Wednesday, May 28, 2008

A Sweet Aroma

“But thanks be to God, who always leads us in triumph in Christ, and manifests through us the sweet aroma of the knowledge of Him in every place. For we are a fragrance of Christ to God among those who are being saved and among those who are perishing.” 2 Corinthians 2:14-15

Sasha the dog and I love our morning walks. This morning was especially beautiful. After an oppressively hot and humid day yesterday, Canada sent us a shot of cool, crisp air overnight. The air is refreshingly clear and clean. As we walked along, Sasha sniffing the ground and me sniffing the air, we came upon a honeysuckle bush in full bloom. The sweet scent of the blossoms made me stop in my tracks. The aroma was absolutely delicious.

One of my childhood memories is of the many bus trips we took into Hartford to go shopping for the day. Each time as we neared the Connecticut River, I would press my nose to the window in anticipation of what was coming. The Wonder Bread factory stood by the side of the road, and a delicious aroma always came wafting in as we drove by its doors. Every passenger on the bus breathed deeply as the bus lumbered on.

Smells can trigger happy memories. When my mother died, I took her perfume bottle home with me. It may sound silly, but sometimes, these many years later, I open the bottle and just sniff. It makes me remember the fun times we had together and how much she loved me. Just the scent triggers a happy emotion in my heart.

Paul spoke of himself and his fellow workers as an aroma. Two things would have come to mind for his original readers when hearing this comparison. First, the Roman army had a custom of holding a triumphal procession to honor a conquering general returning from a military campaign, who marched along with his recent captives trailing behind. Fragrant incense was customarily burned in this type of parade. The second thing that might have come to mind, at least for his Jewish readers, would have been the number of times in the Law that God described the smoke of a burning sacrifice for sin as a “soothing aroma.”

When Mary broke the neck of precious oil to anoint Jesus in the days before his crucifixion, John tells us that the aroma spread throughout the house (John 12:3). Paul speaks of Christ’s sacrifice and physical suffering as a fragrant aroma (Ephesians 5:2). Paul again uses the term aroma to describe the sacrificial giving on the part of the Philippian church (Philippians 4:18). As I looked through all the uses of this term in the New Testament, it jumped out at me: all of the aromas mentioned involved some type of sacrifice. It is costly to produce an aroma.

Paul could use the term about himself because he had indeed suffered and sacrificed much in his service to God. He wrote the Colossians: “I rejoice in my sufferings for your sake, and in my flesh I do my share on behalf of His body, which is the church, in filling up what is lacking in Christ’s afflictions.” (Colossians 1:24) What Paul suffered for the sake of Christ was a pleasing aroma to God.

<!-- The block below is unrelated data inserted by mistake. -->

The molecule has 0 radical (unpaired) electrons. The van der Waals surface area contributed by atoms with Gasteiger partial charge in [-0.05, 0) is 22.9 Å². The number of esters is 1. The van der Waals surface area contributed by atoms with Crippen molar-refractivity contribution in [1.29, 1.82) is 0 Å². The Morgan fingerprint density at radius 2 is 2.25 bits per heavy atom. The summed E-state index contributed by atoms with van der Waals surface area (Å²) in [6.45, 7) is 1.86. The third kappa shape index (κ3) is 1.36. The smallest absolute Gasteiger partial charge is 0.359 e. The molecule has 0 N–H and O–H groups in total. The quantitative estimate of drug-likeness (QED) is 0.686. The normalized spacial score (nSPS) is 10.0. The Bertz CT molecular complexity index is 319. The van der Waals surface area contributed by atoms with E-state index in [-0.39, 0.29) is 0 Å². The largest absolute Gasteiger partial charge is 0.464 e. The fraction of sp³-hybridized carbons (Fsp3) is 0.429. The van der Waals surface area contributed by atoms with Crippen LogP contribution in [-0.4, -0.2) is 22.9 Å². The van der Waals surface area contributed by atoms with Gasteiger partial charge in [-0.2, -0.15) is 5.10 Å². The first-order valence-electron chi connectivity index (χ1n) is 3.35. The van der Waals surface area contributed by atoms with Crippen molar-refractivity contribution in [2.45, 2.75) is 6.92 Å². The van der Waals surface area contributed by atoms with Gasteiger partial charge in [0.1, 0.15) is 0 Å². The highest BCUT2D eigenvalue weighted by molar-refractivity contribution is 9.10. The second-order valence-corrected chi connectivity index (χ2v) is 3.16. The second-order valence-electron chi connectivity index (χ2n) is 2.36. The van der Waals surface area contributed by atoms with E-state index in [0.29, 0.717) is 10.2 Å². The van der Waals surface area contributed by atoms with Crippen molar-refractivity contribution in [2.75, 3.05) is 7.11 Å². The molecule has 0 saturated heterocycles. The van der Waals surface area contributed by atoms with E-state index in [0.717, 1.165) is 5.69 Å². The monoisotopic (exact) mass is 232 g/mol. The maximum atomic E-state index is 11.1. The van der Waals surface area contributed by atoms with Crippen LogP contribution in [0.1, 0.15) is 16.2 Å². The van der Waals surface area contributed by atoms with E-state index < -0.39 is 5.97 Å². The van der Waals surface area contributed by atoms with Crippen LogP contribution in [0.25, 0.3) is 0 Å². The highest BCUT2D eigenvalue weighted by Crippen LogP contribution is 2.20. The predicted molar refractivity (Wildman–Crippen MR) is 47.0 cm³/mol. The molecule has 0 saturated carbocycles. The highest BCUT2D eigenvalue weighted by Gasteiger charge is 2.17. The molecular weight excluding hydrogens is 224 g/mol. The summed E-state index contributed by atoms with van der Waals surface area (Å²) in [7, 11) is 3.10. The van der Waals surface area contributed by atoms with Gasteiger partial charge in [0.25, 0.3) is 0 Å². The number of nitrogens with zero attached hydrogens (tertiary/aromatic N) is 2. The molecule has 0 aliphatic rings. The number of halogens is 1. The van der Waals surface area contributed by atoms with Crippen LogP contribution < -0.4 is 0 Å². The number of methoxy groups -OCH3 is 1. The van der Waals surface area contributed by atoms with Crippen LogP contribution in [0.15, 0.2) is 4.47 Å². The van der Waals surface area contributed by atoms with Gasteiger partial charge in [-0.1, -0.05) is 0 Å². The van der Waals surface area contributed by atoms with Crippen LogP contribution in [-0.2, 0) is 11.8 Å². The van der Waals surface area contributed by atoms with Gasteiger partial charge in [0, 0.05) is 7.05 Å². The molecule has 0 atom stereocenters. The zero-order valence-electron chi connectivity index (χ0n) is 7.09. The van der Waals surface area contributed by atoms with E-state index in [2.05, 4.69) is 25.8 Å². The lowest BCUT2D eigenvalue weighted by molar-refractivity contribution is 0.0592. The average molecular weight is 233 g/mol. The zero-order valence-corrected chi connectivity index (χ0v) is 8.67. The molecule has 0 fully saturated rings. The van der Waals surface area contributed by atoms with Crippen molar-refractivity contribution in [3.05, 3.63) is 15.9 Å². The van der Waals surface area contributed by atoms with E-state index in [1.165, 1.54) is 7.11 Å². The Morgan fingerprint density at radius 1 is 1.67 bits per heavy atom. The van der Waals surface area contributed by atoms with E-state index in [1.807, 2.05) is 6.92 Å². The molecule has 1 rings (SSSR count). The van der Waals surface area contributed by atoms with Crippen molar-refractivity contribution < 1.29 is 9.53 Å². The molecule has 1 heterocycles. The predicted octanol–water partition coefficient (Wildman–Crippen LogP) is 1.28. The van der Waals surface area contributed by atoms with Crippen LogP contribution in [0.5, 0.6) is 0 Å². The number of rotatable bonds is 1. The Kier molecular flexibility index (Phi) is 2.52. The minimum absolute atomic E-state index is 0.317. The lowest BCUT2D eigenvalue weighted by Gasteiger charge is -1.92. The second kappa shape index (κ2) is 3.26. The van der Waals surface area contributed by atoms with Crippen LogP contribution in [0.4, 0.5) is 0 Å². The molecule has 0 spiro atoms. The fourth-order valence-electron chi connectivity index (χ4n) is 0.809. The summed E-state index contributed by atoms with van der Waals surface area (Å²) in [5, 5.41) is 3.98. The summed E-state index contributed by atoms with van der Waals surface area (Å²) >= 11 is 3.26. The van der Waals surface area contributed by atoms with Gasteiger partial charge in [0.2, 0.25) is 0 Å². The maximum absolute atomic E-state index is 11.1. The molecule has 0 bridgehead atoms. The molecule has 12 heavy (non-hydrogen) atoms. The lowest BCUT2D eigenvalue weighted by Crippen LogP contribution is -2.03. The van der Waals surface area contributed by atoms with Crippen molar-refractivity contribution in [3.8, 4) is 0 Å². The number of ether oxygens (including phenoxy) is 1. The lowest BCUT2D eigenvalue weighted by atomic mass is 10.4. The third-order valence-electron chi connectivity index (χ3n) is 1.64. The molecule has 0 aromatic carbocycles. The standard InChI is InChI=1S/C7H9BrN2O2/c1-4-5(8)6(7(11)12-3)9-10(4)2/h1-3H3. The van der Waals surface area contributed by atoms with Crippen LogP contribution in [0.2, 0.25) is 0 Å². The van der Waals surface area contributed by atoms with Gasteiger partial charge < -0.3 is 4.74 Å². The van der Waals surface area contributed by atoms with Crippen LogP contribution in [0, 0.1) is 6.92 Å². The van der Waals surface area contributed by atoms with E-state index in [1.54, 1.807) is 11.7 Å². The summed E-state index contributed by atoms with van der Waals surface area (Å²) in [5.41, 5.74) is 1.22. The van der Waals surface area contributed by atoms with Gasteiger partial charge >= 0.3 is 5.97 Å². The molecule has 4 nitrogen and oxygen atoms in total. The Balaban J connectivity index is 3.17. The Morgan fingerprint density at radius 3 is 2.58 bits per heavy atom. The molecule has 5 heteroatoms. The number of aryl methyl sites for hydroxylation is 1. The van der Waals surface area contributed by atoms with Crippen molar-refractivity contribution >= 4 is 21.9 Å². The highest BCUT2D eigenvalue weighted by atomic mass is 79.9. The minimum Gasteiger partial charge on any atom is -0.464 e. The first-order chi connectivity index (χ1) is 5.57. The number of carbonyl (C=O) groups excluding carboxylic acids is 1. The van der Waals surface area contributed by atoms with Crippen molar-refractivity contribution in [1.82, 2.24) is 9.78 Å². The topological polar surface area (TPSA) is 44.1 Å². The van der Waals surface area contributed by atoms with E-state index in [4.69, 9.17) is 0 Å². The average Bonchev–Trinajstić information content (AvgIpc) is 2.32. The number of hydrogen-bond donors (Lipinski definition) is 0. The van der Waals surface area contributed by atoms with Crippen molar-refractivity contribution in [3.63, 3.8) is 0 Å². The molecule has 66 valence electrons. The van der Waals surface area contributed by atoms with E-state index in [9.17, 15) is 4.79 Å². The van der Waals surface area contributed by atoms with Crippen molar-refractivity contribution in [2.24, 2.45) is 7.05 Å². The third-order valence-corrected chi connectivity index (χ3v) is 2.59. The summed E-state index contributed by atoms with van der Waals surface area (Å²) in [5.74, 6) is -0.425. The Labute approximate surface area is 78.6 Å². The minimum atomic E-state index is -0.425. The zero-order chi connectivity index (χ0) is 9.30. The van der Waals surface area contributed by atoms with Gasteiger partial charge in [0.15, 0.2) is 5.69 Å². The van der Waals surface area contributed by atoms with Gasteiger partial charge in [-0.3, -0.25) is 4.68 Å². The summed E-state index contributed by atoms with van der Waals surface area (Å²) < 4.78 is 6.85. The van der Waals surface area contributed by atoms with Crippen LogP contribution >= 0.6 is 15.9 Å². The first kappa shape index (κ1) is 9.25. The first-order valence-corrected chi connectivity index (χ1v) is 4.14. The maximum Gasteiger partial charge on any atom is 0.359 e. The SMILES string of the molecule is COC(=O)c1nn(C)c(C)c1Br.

God, the conquering hero, leads those he set free in His victory in His own triumphal “procession.” But rather than burning incense, He presents his people as the aroma, to make known to all the knowledge of Himself. In other words, God uses what we who know Him have shown with our lives to bring people to Himself. I don’t know about you, but I find that thought pretty scary.

Paul urges the Romans to present their bodies a “living and holy sacrifice, acceptable to God.” (Romans 12:1) How much do I allow Jesus Christ to impact my life? What sacrifices do I make for the cause of Christ? How often do I remove myself from the center of my universe? How do you rate in these things? Before you throw up your hands in despair with me, know that Paul himself knew he was insufficient in ability for the task. He cries, “Who is adequate for these things?” (2 Corinthians 2:16) None of us are. We are faulty, self-centered, wayward people. Left to our own devices, we will fail every time.

Fortunately, later in chapter 3, Paul gives the solution to our problem. “Not that we are adequate in ourselves to consider anything as coming from ourselves, but our adequacy is from God, who also made us adequate as servants of a new covenant.” (2 Corinthians 3:4-6) We can’t do it. But God can do it through us. He chose to use the imperfect to display His perfect glory. It is a mystery as to how He can accomplish this. But we can rest in the fact that He has promised it is His way.

Like the honeysuckle blossoms that stopped me in my tracks this morning, our lives will cause others to pause and inhale when we are surrendered to Him. That’s all. No big accomplishments needed. Just yielding to the One who has done it all for us.

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